Tuesday, November 1, 2016

More Is Better. 5 Is More Than 4.

Dear Reader. Very happy to be back in the blogosphere, and happier still that you're along for the ride.

We've got a lot of catching up to do, and there's a lot of work yet to be done on the car. Funny thing about these old cars - you never really run out of things to do just to keep the thing on the road even when you aren't trying to modify every last thing that makes the thing go and steer and stop. Add to this the not-so-smart notion of getting the thing on the road only to then take apart something that you haven't taken apart yet just because it's next on the list as part of your sensible approach to a rolling restoration kind of long term project. At the rate I'm going, I'll have to replace worn out modified stuff before I finish modifying the rest of the stuff.

Smart way: take it all apart, collect all the bits, assemble, enjoy.
Our way: not the smart way.

Since our last session, a whole bunch has happened with the car. And in keeping with our tradition, it's not all getting into pixels in exactly the order that it's all going down. Alas. We've replaced the rock solid B18 with a slightly modified AQ130-converted-to-B20 with a nicely ported head and Schneider 274 cam (more on this later!), and we ditched the cute single Cibie Tango fog lamp in favor of a pair of Cibie Iode 45 long range driving lights. Thank you, ebay France!

We are not afraid of the dark. There is no dark.
As you know, one of the very best upgrades you can make to an old Volvo is the addition of an overdrive transmission to replace the original 4 speed... actually, though, this car started life with a 3 speed, but that's not the point. Simply put, the result is that you have the same four forward gears that you had before, but you also get a 5th 'gear' (not really a gear, exactly) that drops your highway rpms by 20 or 25 percent (depending on which version of overdrive you end up with). This is a big deal and it's all kinds of awesome. Example: cruising at 3500rpms with a 4.10 rear and a 4 speed in the 444 we're dealing with results in a highway speed of 62. With an overdrive, that same rpm speeds us along at about 78 mph. At 4000, the difference is 71 versus 89 mph.
This won't necessarily increase your (my) top speed by 20%, because torque and horsepower and wind resistance and a bunch of physics related BS conspire against us in our quest for unadulterated velocity. With a relatively standard B18, the top speed would likely be higher in 4th than in overdrive. And much as it pains me to say it: top speed isn't the point here - engine rpms while cruising on the highway is what we're tweaking.

I'm leaving out a bunch of stuff related to changing the rear axle ratio when converting to overdrive so that you can tailor your effective final drive ratio such that your engine will reach redline in overdrive. We're not worried about that just now.

Anyway, let's jump in.

The organ: M41 taken from a 1975 240 series Volvo.

The recipient: our venerable 1957 PV444.
The reason a lot of PVs don't have overdrives is that their transmission tunnels are too small for the thing to fit. 122 and 140 series have big cavernous tunnels. PVs do not. Proof:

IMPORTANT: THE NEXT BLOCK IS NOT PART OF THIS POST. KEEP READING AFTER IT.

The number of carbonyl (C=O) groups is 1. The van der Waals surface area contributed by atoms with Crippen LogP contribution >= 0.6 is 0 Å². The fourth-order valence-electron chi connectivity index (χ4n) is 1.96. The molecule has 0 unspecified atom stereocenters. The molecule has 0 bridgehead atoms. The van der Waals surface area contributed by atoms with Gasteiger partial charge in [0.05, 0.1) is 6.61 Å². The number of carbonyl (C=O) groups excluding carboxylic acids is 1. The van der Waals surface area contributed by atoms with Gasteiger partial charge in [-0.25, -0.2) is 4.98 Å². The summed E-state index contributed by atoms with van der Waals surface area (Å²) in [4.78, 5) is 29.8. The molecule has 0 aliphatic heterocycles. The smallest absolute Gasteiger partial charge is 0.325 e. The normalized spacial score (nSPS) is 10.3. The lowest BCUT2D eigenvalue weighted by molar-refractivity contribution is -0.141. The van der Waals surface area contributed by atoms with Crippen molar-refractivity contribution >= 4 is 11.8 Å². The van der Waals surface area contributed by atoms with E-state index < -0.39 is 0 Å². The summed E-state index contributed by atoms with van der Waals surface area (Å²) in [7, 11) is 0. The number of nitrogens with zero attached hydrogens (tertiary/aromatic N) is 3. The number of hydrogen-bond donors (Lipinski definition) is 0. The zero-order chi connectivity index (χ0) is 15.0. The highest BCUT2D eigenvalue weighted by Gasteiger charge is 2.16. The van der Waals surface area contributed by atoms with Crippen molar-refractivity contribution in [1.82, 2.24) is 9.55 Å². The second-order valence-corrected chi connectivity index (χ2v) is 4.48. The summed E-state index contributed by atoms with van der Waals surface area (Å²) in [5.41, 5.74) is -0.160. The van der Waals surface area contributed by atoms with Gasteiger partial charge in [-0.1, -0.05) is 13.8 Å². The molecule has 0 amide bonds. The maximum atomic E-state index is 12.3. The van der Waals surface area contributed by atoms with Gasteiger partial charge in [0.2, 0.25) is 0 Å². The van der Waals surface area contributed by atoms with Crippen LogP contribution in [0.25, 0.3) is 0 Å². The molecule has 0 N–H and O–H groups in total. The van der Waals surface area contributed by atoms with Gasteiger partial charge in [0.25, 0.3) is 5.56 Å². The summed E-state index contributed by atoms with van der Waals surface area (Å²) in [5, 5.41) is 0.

Originally, this car had an H6 (3 speed) transmission. The one in the pic is an M40. It barely fits.

4 speed as viewed from above.
To accommodate the larger M41, we collected a transmission tunnel from an 1800 (bottom of the next pic). Then we removed the 4 speed from the car and tossed everything on the floor to get a good look.
The M41 is about twice the size of the M40.
Next, we cut out most of the old tunnel and some of the floor. I was super happy to find that the floors were much thinner than when they were new - all that metal that's rusted away results in a lighter car overall. It also ensures that any welding you might do will either blow holes in the old metal; or the weld slag will plop itself about in messy blobs.

Mind The Gap.

Test fit with 240 shifter.
The initial plan was to use the 240 shifter and its dandy overdrive switch that's built into the shift knob, but the dry fit demonstrated that the tunnel would have to be 3 inches taller than if we stuck with the original shift lever. And the original, nearly a meter long, is cool.

Tunnel dry fit.

Rough fit.
We made another change along the way: the brakeline that feeds the rear wheels used to tuck nicely into the tunnel alongside the transmission. The new tunnel, though, is placed such that there's no room at all to spare under there and we want to be able to remove the transmission without worrying about bonking a brakeline. So the brakeline is now routed inside the cabin, connected to important looking things with knobs and stuff:
Bias valve on the left, line lock on the right.
Two coats of Gloss Smoke Grey Rustoleum, and the new tunnel looks like part of the old car. The next step will be to add a platform atop the existing floor that will bring the driver's feet up about an inch and will also ensure that nobody steps on the brakelines. Because that would suck.

And now we wait. The driveline is away being shortened and balanced, so we can't test the new setup until that comes back. And we don't know anything about this 'new' M41. Condition unknown, other than that it looks ok inside the gearbox, and the solenoid works. Unknown quantities keep us on our toes.

Here's hoping.

'til then -



  1. I always love seeing your posts and I've been burned out on the latest e-mail case or Anthony Wiener's latest fiasco......so, thanks!

  2. nice work. thanks for posting